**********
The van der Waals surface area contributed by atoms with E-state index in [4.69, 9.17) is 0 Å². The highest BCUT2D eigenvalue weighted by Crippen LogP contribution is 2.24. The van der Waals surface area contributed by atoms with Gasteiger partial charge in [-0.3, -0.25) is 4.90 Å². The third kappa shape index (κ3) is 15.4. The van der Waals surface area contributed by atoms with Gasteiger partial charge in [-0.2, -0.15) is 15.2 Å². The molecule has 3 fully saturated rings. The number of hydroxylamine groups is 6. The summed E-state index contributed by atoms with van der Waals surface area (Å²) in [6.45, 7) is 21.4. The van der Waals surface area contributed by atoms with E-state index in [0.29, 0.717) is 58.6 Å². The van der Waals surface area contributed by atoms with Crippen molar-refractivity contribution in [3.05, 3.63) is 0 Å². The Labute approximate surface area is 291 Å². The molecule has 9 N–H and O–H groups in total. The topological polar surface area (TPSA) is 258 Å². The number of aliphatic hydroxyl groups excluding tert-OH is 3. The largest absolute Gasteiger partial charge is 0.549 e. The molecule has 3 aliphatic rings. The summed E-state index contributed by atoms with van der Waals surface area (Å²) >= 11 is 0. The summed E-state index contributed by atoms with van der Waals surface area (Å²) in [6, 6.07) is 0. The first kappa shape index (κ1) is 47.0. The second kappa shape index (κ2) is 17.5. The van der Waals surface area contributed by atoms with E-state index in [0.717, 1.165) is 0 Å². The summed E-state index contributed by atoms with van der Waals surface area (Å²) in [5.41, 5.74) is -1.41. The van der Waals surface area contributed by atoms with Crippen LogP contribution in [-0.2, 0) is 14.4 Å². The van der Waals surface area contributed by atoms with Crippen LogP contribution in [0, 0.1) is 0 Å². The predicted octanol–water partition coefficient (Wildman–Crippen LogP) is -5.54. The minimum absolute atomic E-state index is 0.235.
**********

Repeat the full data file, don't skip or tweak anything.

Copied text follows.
The van der Waals surface area contributed by atoms with E-state index in [4.69, 9.17) is 0 Å². The highest BCUT2D eigenvalue weighted by Crippen LogP contribution is 2.24. The van der Waals surface area contributed by atoms with Gasteiger partial charge in [-0.3, -0.25) is 4.90 Å². The third kappa shape index (κ3) is 15.4. The van der Waals surface area contributed by atoms with Gasteiger partial charge in [-0.2, -0.15) is 15.2 Å². The molecule has 3 fully saturated rings. The number of hydroxylamine groups is 6. The summed E-state index contributed by atoms with van der Waals surface area (Å²) in [6.45, 7) is 21.4. The van der Waals surface area contributed by atoms with E-state index in [0.29, 0.717) is 58.6 Å². The van der Waals surface area contributed by atoms with Crippen molar-refractivity contribution in [3.05, 3.63) is 0 Å². The Labute approximate surface area is 291 Å². The molecule has 9 N–H and O–H groups in total. The topological polar surface area (TPSA) is 258 Å². The number of aliphatic hydroxyl groups excluding tert-OH is 3. The largest absolute Gasteiger partial charge is 0.549 e. The molecule has 3 aliphatic rings. The summed E-state index contributed by atoms with van der Waals surface area (Å²) >= 11 is 0. The summed E-state index contributed by atoms with van der Waals surface area (Å²) in [6, 6.07) is 0. The first kappa shape index (κ1) is 47.0. The second kappa shape index (κ2) is 17.5. The van der Waals surface area contributed by atoms with E-state index in [0.717, 1.165) is 0 Å². The summed E-state index contributed by atoms with van der Waals surface area (Å²) in [5.41, 5.74) is -1.41. The van der Waals surface area contributed by atoms with Crippen LogP contribution in [-0.2, 0) is 14.4 Å². The van der Waals surface area contributed by atoms with Crippen LogP contribution in [0, 0.1) is 0 Å². The predicted octanol–water partition coefficient (Wildman–Crippen LogP) is -5.54. The minimum absolute atomic E-state index is 0.235.